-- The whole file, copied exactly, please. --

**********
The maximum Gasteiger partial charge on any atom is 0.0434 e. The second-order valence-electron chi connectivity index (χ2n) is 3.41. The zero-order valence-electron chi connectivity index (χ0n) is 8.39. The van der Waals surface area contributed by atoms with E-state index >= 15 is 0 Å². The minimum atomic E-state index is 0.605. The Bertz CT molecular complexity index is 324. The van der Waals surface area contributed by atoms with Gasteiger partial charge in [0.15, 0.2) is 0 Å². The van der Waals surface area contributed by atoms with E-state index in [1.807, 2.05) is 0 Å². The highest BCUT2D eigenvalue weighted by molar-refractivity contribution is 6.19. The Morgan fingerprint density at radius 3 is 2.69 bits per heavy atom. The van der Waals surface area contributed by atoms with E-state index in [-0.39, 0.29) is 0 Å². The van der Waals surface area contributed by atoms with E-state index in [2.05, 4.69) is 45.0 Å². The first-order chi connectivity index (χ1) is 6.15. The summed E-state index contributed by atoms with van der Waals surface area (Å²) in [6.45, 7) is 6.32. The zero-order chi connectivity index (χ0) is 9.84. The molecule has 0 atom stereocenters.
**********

The maximum Gasteiger partial charge on any atom is 0.0434 e. The second-order valence-electron chi connectivity index (χ2n) is 3.41. The zero-order valence-electron chi connectivity index (χ0n) is 8.39. The van der Waals surface area contributed by atoms with E-state index >= 15 is 0 Å². The minimum atomic E-state index is 0.605. The Bertz CT molecular complexity index is 324. The van der Waals surface area contributed by atoms with Gasteiger partial charge in [0.15, 0.2) is 0 Å². The van der Waals surface area contributed by atoms with E-state index in [1.807, 2.05) is 0 Å². The highest BCUT2D eigenvalue weighted by molar-refractivity contribution is 6.19. The Morgan fingerprint density at radius 3 is 2.69 bits per heavy atom. The van der Waals surface area contributed by atoms with E-state index in [-0.39, 0.29) is 0 Å². The van der Waals surface area contributed by atoms with E-state index in [2.05, 4.69) is 45.0 Å². The first-order chi connectivity index (χ1) is 6.15. The summed E-state index contributed by atoms with van der Waals surface area (Å²) in [6.45, 7) is 6.32. The zero-order chi connectivity index (χ0) is 9.84. The molecule has 0 atom stereocenters.